High Intensity Table Tennis and 60 Minute Practice

60 minute table tennisToday I’m thinking about our training volume and intensity. This is a concept that has been around for decades in bodybuilding training but I don’t feel is discussed enough in skill-based sports such as table tennis.

The basic argument is this; is it better to practice for several hours each day but at a relatively low intensity (volume training) or to practice for much less time but work significantly harder in those short sessions (intensity training). In current professional table tennis practice it appears that there is a clear winner. Volume training. The top players claim to practice for anywhere from 25 to 45 hours per week and rightly so, we say, because it is their ‘job’ after all.

The questions I’m asking are; “Is it necessary to practice for 5-7 hours a day in order to become a top player?”. Are there any shortcuts or hacks we can use to achieve similar results with a much lower volume of practice? Does high intensity training hold any of the answers and can it be applied to table tennis?

The Bodybuilding Training War (Schwarzenegger vs Mentzer)

250px-Mike_MentzerWe’ve all heard of Arnold Schwarzenegger, right? But have you heard of Mike Mentzer? During the late 70’s and early 80’s they found themselves in a bit of a battle in regards to training styles. Arnie had long been a believer in high-volume training, pumping iron, and spending hours upon hours in the gym each week.¬†Mentzer, on the other hand, was challenging this idea and advocating more intense workouts. A Mentzer workout would last only 20-30 minutes!

Which style had the best results? Well, in the end there wasn’t much between them. Throughout the years bodybuilding champions have come and gone. Some have achieved with volume training, others with intensity training. Even to this day, both training styles are widely used and supported.

High Intensity Table Tennis?

The concept has definitely been proven in bodybuilding and strength environments and it’s started to become accepted in endurance and fitness circles as well. The question I’m interested in is, can we find a way to adapt table tennis practice to fit the high-intensity model?

The need for it is clear! Table tennis is a sport without much financial support or funding. Most players are not professionals and do not have 5-7 hours per day to spend practicing. Children have to fit their practice around schoolwork while the rest of us have work or university to contend with. It becomes very hard for players to become professional as they simply don’t have the time needed to dedicate to practice.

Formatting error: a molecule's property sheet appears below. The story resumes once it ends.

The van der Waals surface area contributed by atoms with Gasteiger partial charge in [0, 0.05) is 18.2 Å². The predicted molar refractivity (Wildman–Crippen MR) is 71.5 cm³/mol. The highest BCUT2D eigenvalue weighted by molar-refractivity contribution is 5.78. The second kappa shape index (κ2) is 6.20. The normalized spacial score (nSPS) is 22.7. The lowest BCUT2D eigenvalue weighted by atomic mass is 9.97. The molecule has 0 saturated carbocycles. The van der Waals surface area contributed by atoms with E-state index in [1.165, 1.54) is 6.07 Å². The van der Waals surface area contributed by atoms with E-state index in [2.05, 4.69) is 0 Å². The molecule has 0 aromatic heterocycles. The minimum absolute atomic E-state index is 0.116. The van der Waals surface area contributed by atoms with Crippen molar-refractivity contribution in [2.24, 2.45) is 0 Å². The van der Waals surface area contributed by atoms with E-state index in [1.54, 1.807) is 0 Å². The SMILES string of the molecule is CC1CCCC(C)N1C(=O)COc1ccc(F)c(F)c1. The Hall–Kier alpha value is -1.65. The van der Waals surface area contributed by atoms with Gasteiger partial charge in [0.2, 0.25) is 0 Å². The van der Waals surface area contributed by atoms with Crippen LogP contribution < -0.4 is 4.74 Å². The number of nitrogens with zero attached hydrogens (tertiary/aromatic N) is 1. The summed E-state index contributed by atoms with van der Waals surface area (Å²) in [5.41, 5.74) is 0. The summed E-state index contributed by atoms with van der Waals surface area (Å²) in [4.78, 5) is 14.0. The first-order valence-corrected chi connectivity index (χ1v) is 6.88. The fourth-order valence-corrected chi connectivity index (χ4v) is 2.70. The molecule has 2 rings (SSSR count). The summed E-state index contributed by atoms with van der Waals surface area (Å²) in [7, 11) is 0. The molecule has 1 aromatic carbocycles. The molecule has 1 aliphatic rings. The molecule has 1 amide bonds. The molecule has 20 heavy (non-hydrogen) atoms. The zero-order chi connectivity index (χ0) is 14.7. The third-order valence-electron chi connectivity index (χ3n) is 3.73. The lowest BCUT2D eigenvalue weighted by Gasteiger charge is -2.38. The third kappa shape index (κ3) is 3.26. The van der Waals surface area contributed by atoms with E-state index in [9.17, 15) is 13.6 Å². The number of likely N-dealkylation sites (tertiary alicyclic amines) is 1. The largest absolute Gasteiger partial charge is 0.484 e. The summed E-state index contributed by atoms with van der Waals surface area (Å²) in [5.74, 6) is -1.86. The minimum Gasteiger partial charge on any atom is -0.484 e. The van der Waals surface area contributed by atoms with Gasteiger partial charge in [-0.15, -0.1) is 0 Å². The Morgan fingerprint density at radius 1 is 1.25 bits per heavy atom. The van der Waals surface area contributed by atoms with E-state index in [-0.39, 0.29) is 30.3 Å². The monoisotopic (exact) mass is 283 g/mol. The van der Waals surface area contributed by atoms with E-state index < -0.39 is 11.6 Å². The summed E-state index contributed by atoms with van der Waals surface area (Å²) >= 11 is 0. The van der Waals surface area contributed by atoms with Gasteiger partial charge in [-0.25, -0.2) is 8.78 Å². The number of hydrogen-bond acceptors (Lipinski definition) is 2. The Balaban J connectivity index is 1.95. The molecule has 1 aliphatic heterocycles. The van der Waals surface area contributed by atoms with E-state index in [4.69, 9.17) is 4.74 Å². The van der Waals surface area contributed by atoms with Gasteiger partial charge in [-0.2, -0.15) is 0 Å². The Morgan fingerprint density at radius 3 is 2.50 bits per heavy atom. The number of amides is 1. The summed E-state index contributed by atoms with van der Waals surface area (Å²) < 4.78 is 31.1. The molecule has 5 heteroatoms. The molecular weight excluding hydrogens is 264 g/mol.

But does the high-intensity philosophy work in skill-based sports? Do you need to spend hours and hours practicing each week in order to maintain your touch, feeling and coordination? At the moment I don’t have the answers to those questions but I hope to find out.

60 Minute Table Tennis

My idea for high intensity table tennis is called, ’60 Minute Table Tennis’. It’s based around the premise that even though we may not be able to play full-time, all of us can spare one hour a day, six days a week, to practice our table tennis. If this hour is used super-productively in a high-intensity, planned session, there is a good chance we could see huge improvement to our game while stile maintaining our 9 to 5 job or our studies.

When put alongside the ‘volume training’ principle of 10,000 hours, 60 Minute Table Tennis definitely comes up short! If followed completely you would clock up a mere 312 hours a year practicing table tennis using this method, meaning it would take you just over 32 years to achieve ‘expert’ status. By this point you’d be well past your peak physically and probably would have already given up if you hadn’t seen significant results during the first 25 years!

However, I think that it would be possible to develop with just 60 minutes of practice per day, provided the practice was of a very high intensity, breaks were very short (if used at all) and sessions were planed and focused to work on your key areas.

Conclusion

So those are my thoughts. You may think I’m a bit crazy but this is definitely something that I’m going to be looking into. I’m hoping to speak to a few sport scientists that know their way around this topic and run the theory of high intensity practice in skill-based sports by them and see what they come up with in regards to rapid development.

If you’ve got any questions or comments please drop me a line. Thanks for reading.